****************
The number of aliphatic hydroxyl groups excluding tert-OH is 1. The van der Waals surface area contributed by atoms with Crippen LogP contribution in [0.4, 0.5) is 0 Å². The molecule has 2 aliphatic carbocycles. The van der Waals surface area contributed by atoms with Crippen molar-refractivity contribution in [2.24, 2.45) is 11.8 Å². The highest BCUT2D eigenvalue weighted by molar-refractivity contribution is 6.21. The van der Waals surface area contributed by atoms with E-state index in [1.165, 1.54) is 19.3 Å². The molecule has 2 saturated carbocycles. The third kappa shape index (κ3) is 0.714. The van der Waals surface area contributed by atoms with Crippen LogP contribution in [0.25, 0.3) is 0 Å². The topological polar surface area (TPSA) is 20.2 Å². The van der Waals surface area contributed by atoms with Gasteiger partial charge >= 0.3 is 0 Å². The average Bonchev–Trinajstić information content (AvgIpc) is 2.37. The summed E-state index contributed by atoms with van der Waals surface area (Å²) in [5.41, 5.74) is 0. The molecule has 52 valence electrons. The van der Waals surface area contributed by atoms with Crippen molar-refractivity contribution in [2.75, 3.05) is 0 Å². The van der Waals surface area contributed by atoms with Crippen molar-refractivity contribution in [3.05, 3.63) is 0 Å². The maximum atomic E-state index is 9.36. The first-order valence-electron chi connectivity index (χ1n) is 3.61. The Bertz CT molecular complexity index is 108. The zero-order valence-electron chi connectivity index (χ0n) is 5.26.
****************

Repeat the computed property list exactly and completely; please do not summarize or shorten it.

The number of aliphatic hydroxyl groups excluding tert-OH is 1. The van der Waals surface area contributed by atoms with Crippen LogP contribution in [0.4, 0.5) is 0 Å². The molecule has 2 aliphatic carbocycles. The van der Waals surface area contributed by atoms with Crippen molar-refractivity contribution in [2.24, 2.45) is 11.8 Å². The highest BCUT2D eigenvalue weighted by molar-refractivity contribution is 6.21. The van der Waals surface area contributed by atoms with E-state index in [1.165, 1.54) is 19.3 Å². The molecule has 2 saturated carbocycles. The third kappa shape index (κ3) is 0.714. The van der Waals surface area contributed by atoms with Crippen LogP contribution in [0.25, 0.3) is 0 Å². The topological polar surface area (TPSA) is 20.2 Å². The van der Waals surface area contributed by atoms with Gasteiger partial charge >= 0.3 is 0 Å². The average Bonchev–Trinajstić information content (AvgIpc) is 2.37. The summed E-state index contributed by atoms with van der Waals surface area (Å²) in [5.41, 5.74) is 0. The molecule has 52 valence electrons. The van der Waals surface area contributed by atoms with Crippen molar-refractivity contribution in [2.75, 3.05) is 0 Å². The van der Waals surface area contributed by atoms with Crippen molar-refractivity contribution in [3.05, 3.63) is 0 Å². The maximum atomic E-state index is 9.36. The first-order valence-electron chi connectivity index (χ1n) is 3.61. The Bertz CT molecular complexity index is 108. The zero-order valence-electron chi connectivity index (χ0n) is 5.26.